About eleven in the morning a mounted scout galloped up with the news that the enemy were at hand; there was a small body in advance of the rest, but the noise of an army in movement could be heard over the country-side. While Antonius was debating what he ought to do, Arrius Varus, who was greedy to distinguish himself, galloped out with the keenest of the troopers and charged the Vitellians, inflicting only slight loss; for, on the arrival of reinforcements, the tables were turned and those who had been hottest in pursuit were now hindmost in the rout. Their haste had no sanction from Antonius, who had foreseen what would happen. Encouraging his men to engage with brave hearts, he drew off the cavalry on to each flank and left a free passage in the center to receive Varus and his troopers. Orders were sent to the legions to arm and signals were displayed to the foraging party, summoning them to cease plundering and join the battle by the quickest possible path. Meanwhile Varus came plunging in terror into the middle of their ranks, spreading confusion among them. The fresh troops were swept back along with the wounded, themselves sharing the panic and sorely embarrassed by the narrowness of the road.

In all the confusion of the rout Antonius never for a moment forgot what befitted a determined general and a brave soldier. Staying the panic-stricken, checking the fugitives, wherever the fight was thickest, wherever he saw a gleam of hope, he schemed, he fought, he shouted, always conspicuous to his own men and a mark for the enemy. At last, in the heat of his impatience, he thrust through with a lance a standard-bearer, who was in full flight, then seized the standard and turned it against the enemy. Whereupon for very shame a few of his troopers, not more than a hundred, made a stand. The nature of the ground helped them. The road there was narrower; a stream barred their way, and the bridge was broken; its depth was uncertain and the steep banks checked their flight. Thus necessity or chance restored their fallen fortunes. Forming in close order, they received the Vitellians’ reckless and disordered charge, and at once flung them into confusion. Antonius pressed hard on the fugitives and cut down all who blocked his path. The others followed each his inclination, rifling the dead, capturing prisoners, seizing arms and horses. Meanwhile, summoned by their shouts of triumph, those who had just now been in full flight across the fields came hurrying back to share the victory.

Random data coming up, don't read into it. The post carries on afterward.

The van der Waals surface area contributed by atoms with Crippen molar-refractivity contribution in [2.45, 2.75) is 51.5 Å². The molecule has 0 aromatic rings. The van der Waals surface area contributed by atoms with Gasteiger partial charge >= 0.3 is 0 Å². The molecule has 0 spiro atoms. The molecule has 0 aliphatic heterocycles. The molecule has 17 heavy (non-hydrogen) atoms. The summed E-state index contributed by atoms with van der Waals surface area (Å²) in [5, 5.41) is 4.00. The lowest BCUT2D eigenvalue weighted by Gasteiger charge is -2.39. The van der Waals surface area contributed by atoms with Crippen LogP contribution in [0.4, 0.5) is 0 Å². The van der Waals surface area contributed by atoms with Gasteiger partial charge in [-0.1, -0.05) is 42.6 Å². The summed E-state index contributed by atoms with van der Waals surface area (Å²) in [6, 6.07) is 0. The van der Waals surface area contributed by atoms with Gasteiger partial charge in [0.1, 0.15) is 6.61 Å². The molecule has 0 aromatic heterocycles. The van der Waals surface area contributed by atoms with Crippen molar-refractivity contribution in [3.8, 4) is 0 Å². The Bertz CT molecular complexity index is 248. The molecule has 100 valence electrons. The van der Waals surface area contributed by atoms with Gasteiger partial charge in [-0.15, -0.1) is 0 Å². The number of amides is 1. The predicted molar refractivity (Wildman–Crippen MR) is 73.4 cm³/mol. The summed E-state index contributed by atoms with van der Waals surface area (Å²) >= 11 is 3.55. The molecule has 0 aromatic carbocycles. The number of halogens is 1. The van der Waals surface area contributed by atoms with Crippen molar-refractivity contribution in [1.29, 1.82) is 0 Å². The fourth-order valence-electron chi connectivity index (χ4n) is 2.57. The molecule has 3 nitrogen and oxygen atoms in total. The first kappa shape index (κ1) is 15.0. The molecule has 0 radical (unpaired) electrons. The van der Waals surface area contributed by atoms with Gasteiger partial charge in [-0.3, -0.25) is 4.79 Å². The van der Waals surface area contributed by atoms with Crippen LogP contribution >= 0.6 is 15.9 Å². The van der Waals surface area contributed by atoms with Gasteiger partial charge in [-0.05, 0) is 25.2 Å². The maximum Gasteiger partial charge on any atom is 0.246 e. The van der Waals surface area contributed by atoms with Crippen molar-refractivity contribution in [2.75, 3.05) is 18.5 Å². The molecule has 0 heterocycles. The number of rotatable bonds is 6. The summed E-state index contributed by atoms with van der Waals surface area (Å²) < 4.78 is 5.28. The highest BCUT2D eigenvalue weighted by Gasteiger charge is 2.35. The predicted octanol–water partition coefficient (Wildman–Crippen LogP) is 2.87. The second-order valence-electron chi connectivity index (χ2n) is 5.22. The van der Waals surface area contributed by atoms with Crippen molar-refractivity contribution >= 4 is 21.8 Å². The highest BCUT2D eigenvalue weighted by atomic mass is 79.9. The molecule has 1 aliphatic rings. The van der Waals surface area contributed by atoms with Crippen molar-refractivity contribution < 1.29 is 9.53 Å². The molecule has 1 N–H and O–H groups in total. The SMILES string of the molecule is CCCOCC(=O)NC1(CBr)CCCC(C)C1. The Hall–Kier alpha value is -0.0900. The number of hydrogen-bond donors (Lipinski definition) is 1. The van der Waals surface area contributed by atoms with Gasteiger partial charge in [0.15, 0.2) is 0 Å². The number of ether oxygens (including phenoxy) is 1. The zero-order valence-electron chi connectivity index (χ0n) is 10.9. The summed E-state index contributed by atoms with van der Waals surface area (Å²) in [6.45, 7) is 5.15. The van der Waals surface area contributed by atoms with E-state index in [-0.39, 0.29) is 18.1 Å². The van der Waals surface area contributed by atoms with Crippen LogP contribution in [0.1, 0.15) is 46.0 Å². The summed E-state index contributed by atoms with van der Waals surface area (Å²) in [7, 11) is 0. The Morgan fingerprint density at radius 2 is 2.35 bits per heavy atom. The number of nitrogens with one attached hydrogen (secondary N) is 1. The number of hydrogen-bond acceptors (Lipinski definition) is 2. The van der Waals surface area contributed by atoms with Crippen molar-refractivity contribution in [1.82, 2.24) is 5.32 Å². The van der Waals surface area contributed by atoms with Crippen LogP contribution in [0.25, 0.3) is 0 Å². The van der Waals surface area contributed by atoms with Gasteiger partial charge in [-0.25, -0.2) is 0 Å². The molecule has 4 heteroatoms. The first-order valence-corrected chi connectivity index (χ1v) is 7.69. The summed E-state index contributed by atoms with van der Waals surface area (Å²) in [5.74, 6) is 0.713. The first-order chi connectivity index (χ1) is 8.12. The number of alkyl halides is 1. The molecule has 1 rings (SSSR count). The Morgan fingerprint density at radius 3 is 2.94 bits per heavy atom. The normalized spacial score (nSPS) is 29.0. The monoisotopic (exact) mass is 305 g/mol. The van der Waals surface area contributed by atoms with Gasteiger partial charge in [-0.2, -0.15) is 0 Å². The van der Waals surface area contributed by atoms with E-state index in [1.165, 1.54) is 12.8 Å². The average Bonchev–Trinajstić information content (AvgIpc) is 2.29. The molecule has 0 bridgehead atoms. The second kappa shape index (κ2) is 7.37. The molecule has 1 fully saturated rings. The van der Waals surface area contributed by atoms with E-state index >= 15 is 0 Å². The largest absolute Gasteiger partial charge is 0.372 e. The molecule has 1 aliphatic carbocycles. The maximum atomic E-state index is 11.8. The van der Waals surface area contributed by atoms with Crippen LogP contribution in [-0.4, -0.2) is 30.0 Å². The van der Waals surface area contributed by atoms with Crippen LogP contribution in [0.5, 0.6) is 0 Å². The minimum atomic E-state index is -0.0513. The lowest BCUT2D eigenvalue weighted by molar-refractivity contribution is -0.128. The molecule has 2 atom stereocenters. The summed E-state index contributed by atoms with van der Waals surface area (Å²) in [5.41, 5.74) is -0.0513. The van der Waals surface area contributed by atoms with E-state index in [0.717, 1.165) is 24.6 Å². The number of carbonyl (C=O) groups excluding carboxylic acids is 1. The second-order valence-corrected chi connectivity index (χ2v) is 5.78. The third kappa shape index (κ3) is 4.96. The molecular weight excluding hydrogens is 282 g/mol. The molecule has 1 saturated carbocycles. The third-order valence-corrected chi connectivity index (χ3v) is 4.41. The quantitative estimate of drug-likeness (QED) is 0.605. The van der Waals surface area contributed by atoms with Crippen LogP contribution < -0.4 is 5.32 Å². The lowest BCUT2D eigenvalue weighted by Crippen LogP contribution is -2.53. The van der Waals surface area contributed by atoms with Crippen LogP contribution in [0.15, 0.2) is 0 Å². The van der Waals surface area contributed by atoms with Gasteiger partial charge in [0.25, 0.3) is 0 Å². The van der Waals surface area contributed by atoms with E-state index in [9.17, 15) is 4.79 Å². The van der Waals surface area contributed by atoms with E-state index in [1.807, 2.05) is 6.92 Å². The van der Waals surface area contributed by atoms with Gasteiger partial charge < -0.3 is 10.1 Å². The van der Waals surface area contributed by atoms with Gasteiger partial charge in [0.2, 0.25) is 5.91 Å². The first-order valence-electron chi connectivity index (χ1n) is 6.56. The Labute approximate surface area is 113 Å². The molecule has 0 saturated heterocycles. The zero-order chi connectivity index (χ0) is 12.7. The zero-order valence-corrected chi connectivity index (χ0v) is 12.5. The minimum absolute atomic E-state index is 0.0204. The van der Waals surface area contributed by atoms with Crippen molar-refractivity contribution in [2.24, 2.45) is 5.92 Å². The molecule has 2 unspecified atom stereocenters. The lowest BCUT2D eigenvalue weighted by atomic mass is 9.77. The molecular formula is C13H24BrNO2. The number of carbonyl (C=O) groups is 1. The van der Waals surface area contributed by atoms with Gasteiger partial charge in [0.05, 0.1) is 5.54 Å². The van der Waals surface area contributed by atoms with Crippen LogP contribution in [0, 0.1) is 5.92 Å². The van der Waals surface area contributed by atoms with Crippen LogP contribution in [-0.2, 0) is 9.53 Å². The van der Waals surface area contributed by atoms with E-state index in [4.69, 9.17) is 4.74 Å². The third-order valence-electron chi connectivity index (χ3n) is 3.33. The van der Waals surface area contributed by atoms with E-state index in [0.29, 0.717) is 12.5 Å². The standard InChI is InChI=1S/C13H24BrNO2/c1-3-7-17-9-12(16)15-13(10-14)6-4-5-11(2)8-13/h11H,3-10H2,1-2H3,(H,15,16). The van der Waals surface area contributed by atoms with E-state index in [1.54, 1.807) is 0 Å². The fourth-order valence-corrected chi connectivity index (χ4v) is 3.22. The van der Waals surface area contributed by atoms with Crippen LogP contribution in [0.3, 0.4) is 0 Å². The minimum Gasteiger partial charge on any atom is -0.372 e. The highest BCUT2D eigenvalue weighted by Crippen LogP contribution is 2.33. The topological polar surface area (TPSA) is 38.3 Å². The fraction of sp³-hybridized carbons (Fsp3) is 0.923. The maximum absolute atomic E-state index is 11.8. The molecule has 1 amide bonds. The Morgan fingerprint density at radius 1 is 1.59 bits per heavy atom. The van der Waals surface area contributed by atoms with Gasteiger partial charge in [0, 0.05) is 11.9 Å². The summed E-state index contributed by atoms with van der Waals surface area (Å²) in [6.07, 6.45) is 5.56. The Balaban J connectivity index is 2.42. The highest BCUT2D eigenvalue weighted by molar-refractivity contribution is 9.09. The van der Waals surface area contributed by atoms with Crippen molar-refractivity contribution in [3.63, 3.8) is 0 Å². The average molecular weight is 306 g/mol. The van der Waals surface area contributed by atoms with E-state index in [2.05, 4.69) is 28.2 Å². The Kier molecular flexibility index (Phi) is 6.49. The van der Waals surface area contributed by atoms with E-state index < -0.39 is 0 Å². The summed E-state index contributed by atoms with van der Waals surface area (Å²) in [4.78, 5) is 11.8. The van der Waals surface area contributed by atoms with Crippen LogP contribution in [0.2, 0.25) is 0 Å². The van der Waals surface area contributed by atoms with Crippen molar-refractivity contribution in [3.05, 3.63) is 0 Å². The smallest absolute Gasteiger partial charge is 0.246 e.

Four miles from Cremona they saw the standards of the Rapax and Italian legions gleaming in the sun. They had marched out thus far under cover of their cavalry’s original success. When fortune turned against them, they neither opened their ranks to receive the routed troops nor marched out to attack the enemy, who were wearied with fighting and their long pursuit. While all went well the Vitellians did not miss their general, but in the hour of danger they realized their loss. The victorious cavalry came charging into their wavering line, and at the same time Vipstanus Messala arrived with the Moesian auxiliaries and a good number of men from the legions, who had kept up with the pace of their forced march.[ They would be more heavily laden than the Moesian auxiliaries] These combined forces broke the opposing column, and the proximity of Cremona’s sheltering walls gave the Vitellians more hope of refuge and less stomach for resistance.

THE COMMENTARY GAZETTE

 Source: The Histories (Book 3)of Publius Cornelius Tacitus
Translated w/Notation: By W. HAMILTON FYFE (1912)
CONTRIBUTOR: Callum McCormick

Roman Empire: Antonius’ Advance (Part 13)

On the Flavian side the generals concerted their plans for the war with greater loyalty and greater success. They had met at Poetovio [Petau] at the head-quarters of the Third legion, where they debated whether they should block the passage of the Pannonian Alps and wait until their whole strength came up to reinforce them, or whether they should take a bolder line, assume the offensive, and strike for Italy. Those who were in favour of waiting for reinforcements and prolonging the war dwelt on the strength and reputation of the German legions, and pointed out that the flower of the British army had lately arrived in Rome with Vitellius; [i.e. the detachments 8,000 strong from the army in Britain] their own forces were numerically inferior and had recently suffered defeat; moreover, conquered troops, however bold their language, never show the same courage. On the other hand, if they occupied the Alps, Mucianus would soon arrive with the forces from the East. Besides, Vespasian still [i.e. still, after parting with the force which he had sent forward under Mucianus] commanded the sea, and could count on the support of the fleets [Of Pontus, Syria, and Egypt] and of the provinces, where he could still raise material for a sort of second war. A salutary delay would bring them fresh forces without in any way prejudicing their present position.